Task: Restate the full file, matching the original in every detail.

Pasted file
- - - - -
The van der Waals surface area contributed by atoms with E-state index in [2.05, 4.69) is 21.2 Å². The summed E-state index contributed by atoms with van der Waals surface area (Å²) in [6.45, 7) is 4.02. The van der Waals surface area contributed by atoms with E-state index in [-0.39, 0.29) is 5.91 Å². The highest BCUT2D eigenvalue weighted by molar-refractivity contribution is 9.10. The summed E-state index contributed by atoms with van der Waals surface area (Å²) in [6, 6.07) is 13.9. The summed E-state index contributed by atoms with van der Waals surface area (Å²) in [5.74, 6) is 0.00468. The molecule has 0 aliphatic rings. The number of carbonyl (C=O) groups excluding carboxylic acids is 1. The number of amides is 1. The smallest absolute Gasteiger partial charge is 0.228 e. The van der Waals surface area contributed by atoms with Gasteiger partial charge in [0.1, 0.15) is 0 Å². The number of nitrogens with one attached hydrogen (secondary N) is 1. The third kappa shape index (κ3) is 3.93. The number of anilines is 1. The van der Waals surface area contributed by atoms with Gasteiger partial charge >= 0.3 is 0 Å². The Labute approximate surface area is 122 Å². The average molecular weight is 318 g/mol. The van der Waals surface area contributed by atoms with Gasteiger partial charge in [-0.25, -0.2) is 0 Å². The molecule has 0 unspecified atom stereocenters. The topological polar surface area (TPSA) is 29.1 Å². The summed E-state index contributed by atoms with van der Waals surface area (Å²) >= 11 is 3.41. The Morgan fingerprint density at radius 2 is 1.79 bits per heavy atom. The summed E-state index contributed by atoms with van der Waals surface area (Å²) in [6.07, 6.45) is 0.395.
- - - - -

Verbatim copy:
The van der Waals surface area contributed by atoms with E-state index in [2.05, 4.69) is 21.2 Å². The summed E-state index contributed by atoms with van der Waals surface area (Å²) in [6.45, 7) is 4.02. The van der Waals surface area contributed by atoms with E-state index in [-0.39, 0.29) is 5.91 Å². The highest BCUT2D eigenvalue weighted by molar-refractivity contribution is 9.10. The summed E-state index contributed by atoms with van der Waals surface area (Å²) in [6, 6.07) is 13.9. The summed E-state index contributed by atoms with van der Waals surface area (Å²) in [5.74, 6) is 0.00468. The molecule has 0 aliphatic rings. The number of carbonyl (C=O) groups excluding carboxylic acids is 1. The number of amides is 1. The smallest absolute Gasteiger partial charge is 0.228 e. The van der Waals surface area contributed by atoms with Gasteiger partial charge in [0.1, 0.15) is 0 Å². The number of nitrogens with one attached hydrogen (secondary N) is 1. The third kappa shape index (κ3) is 3.93. The number of anilines is 1. The van der Waals surface area contributed by atoms with Gasteiger partial charge >= 0.3 is 0 Å². The Labute approximate surface area is 122 Å². The average molecular weight is 318 g/mol. The van der Waals surface area contributed by atoms with Gasteiger partial charge in [-0.25, -0.2) is 0 Å². The molecule has 0 unspecified atom stereocenters. The topological polar surface area (TPSA) is 29.1 Å². The summed E-state index contributed by atoms with van der Waals surface area (Å²) >= 11 is 3.41. The Morgan fingerprint density at radius 2 is 1.79 bits per heavy atom. The summed E-state index contributed by atoms with van der Waals surface area (Å²) in [6.07, 6.45) is 0.395.